By Hope Starkman, MD

Gout is a form of inflammatory Arthritis known to be caused by an accumulation of uric acid within the joints. It is one of the most inflammatory arthritis forms that exist. Pictures of kings from hundreds of years ago depict men with a devil pointing a pitchfork at their foot, thus suggesting the severe pain and inflammation that this condition can cause. It can be so dramatic so as to case such severe pain upon awakening that the feeling of the sheets again the affected skin can be excruciating. If enough uric acid accumulates it can cause a toothpaste like collection to accumulate around the joints. These are usually white appearing densities under the skin and over the joints, called tophi.

Gout can affect both men and women especially women after menopause. As uric acid accumulates it can form crystals in joints and also other soft tissue as well as the kidneys when the body is not able to eliminate at a pace which keeps up with production , consumption and excretion by the normal kidneys. Kidney stone formation (nephrolithiasis) may be another consequence of excessive uric acid accumulation.

Certain foods which are high protein foods, contain purines which break down into uric acids. A list of such foods can be found on many internet websites. Some of the more common ones are shellfish, organ meats, herring, asparagus, and mushrooms. Other foods like cherries may be beneficial and protective.

Certain medications such as diuretics may increase the levels of serum uric acid resulting in gout. Patients with absorption and kidney issues, and patients with kidney transplants on certain medications may be at a higher risk for hyperuricemia ( which may not need treatment), gout and tophaceous gout. It may not always be possible to cure the inciting problem, thus the gout will have to be addressed independently, at times.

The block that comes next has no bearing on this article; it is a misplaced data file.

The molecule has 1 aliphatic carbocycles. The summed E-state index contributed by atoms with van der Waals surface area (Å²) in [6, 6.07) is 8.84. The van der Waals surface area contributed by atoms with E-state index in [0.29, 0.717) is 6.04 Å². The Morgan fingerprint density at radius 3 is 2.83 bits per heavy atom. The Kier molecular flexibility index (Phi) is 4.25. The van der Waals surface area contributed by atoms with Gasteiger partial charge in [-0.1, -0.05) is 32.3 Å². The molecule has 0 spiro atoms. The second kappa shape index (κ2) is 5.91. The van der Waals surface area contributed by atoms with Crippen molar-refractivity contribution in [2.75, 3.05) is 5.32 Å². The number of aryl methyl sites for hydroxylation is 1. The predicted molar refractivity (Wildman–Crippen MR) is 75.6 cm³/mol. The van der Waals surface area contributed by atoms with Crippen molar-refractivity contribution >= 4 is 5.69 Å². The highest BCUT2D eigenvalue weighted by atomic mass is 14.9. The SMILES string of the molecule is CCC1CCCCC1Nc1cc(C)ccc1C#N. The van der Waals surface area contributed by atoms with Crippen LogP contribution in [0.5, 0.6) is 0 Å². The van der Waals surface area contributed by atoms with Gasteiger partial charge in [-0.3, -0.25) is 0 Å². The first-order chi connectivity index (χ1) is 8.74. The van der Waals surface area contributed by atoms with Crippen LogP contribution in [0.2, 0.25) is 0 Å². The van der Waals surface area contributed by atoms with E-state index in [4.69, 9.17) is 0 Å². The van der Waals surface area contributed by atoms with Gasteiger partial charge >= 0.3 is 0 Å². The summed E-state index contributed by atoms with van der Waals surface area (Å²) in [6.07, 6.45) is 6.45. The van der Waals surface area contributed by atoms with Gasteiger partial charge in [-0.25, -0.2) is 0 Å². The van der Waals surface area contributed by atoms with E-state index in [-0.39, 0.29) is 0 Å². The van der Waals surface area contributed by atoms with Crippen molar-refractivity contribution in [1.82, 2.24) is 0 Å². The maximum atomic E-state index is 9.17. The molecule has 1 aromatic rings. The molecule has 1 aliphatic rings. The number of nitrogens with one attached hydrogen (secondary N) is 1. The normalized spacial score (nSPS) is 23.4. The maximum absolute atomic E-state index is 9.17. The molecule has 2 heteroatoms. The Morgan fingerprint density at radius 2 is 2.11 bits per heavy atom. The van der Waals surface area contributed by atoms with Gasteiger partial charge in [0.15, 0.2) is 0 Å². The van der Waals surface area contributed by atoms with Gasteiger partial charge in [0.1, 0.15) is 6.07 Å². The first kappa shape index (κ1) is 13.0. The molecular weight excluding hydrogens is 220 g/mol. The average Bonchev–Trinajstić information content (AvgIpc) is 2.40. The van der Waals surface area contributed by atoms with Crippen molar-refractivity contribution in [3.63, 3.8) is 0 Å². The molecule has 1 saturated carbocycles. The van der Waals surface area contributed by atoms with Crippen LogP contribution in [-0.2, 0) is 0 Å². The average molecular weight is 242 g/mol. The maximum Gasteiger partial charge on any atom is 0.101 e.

The goal of treating gout is to curtail flares as soon as possible, prevent flares, prevent deformity, dissolved tophi when present. In addition the goal is to try to keep the serum uric acid (SUA) level below 6.

Several medications are available to assist in treating gout. The treatment choices must be tailored to the specific patient. NSAIDS like Ibuprofen, Indocin, Naprosyn can be used to treat the initial inflammation but must be used with caution and with physcian guidance in patients with renal insufficiency, hypertension and other medical issues. Colchys may be used as well to treat the acute process and together with other SUA lowevering agents always while being monitored by a physician. Prednisone or steroids can be used to treat acute inflammation as well, including local injections once infection hs been ruled out. Gout may occur with any changes in uric acid at all due to crystalization within the joints, whether the level declines or rises. Serum uric acid lowering drugs like Allopurinol or Uloric may be used to lower these levels but this may take some time . Therefore, often other medications, as aforemtioned, like Colchrys or sterioids must be used together with these SUA lowering drugs to prevent flare while uric acid level is being stabilized. Uloric may be better utilized in patients who are intolerant to Allopurinol or who have renal insufficiency. Finally, Pegloticase (Krystexxa, an intraveous therapy, may be used to treat refractory, difficult to treat or topahceous gout.

Hydration is of key importance in the management of gout as is diet, weight control and adherence to medical regimen. The stopping, starting, increasing or decreasing of uric acid lowering agents is never recommended in the setting of an acute gouty flare.

There are multiple and evolving therapies available to address, prevent and treat this very painful and common condition. Rheumatolgists are generally excellent at dealing with your gout head on and quickly.